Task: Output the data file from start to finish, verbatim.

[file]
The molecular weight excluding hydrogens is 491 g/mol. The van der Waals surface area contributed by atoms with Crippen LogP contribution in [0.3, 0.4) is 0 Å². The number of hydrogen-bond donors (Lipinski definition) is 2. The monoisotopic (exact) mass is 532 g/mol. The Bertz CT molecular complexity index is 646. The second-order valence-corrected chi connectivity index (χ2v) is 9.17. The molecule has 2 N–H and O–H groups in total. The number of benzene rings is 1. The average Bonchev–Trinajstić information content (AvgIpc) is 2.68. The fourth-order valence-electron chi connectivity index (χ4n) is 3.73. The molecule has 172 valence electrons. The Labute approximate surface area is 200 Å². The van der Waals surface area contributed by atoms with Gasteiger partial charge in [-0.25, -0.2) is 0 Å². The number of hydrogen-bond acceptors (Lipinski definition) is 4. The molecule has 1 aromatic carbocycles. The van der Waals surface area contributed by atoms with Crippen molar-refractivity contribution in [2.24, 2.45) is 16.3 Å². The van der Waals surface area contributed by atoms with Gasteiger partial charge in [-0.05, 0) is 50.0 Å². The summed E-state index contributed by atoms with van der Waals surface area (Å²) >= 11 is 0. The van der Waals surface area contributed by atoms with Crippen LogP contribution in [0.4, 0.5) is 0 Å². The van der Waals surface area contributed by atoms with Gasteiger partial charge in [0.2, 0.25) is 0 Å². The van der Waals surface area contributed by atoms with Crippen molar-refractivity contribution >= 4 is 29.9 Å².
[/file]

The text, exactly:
The molecular weight excluding hydrogens is 491 g/mol. The van der Waals surface area contributed by atoms with Crippen LogP contribution in [0.3, 0.4) is 0 Å². The number of hydrogen-bond donors (Lipinski definition) is 2. The monoisotopic (exact) mass is 532 g/mol. The Bertz CT molecular complexity index is 646. The second-order valence-corrected chi connectivity index (χ2v) is 9.17. The molecule has 2 N–H and O–H groups in total. The number of benzene rings is 1. The average Bonchev–Trinajstić information content (AvgIpc) is 2.68. The fourth-order valence-electron chi connectivity index (χ4n) is 3.73. The molecule has 172 valence electrons. The Labute approximate surface area is 200 Å². The van der Waals surface area contributed by atoms with Gasteiger partial charge in [-0.25, -0.2) is 0 Å². The number of hydrogen-bond acceptors (Lipinski definition) is 4. The molecule has 1 aromatic carbocycles. The van der Waals surface area contributed by atoms with Crippen molar-refractivity contribution in [2.24, 2.45) is 16.3 Å². The van der Waals surface area contributed by atoms with Gasteiger partial charge in [-0.05, 0) is 50.0 Å². The summed E-state index contributed by atoms with van der Waals surface area (Å²) >= 11 is 0. The van der Waals surface area contributed by atoms with Crippen LogP contribution in [0.4, 0.5) is 0 Å². The van der Waals surface area contributed by atoms with Gasteiger partial charge in [0.2, 0.25) is 0 Å². The van der Waals surface area contributed by atoms with Crippen molar-refractivity contribution >= 4 is 29.9 Å².